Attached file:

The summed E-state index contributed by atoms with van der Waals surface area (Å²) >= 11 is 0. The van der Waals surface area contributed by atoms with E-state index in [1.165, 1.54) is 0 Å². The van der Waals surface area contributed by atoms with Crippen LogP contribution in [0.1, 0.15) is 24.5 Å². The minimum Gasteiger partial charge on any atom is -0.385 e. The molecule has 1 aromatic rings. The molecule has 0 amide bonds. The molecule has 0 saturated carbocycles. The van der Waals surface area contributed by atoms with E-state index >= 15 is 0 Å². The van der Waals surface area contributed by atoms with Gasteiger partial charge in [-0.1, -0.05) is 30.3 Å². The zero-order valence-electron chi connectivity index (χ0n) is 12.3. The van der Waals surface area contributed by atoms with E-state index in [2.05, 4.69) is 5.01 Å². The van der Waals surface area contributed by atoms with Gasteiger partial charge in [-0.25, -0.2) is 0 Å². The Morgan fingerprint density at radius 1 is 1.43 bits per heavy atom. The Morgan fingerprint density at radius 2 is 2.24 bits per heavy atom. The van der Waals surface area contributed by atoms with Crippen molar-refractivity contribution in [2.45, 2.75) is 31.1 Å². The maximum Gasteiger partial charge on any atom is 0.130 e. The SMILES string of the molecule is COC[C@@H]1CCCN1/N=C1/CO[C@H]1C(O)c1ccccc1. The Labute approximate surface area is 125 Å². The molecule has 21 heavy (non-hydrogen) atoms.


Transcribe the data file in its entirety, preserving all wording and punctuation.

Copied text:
The summed E-state index contributed by atoms with van der Waals surface area (Å²) >= 11 is 0. The van der Waals surface area contributed by atoms with E-state index in [1.165, 1.54) is 0 Å². The van der Waals surface area contributed by atoms with Crippen LogP contribution in [0.1, 0.15) is 24.5 Å². The minimum Gasteiger partial charge on any atom is -0.385 e. The molecule has 1 aromatic rings. The molecule has 0 amide bonds. The molecule has 0 saturated carbocycles. The van der Waals surface area contributed by atoms with E-state index >= 15 is 0 Å². The van der Waals surface area contributed by atoms with Gasteiger partial charge in [-0.1, -0.05) is 30.3 Å². The zero-order valence-electron chi connectivity index (χ0n) is 12.3. The van der Waals surface area contributed by atoms with E-state index in [2.05, 4.69) is 5.01 Å². The van der Waals surface area contributed by atoms with Gasteiger partial charge in [-0.25, -0.2) is 0 Å². The Morgan fingerprint density at radius 1 is 1.43 bits per heavy atom. The Morgan fingerprint density at radius 2 is 2.24 bits per heavy atom. The van der Waals surface area contributed by atoms with Crippen molar-refractivity contribution in [2.45, 2.75) is 31.1 Å². The maximum Gasteiger partial charge on any atom is 0.130 e. The SMILES string of the molecule is COC[C@@H]1CCCN1/N=C1/CO[C@H]1C(O)c1ccccc1. The Labute approximate surface area is 125 Å². The molecule has 21 heavy (non-hydrogen) atoms.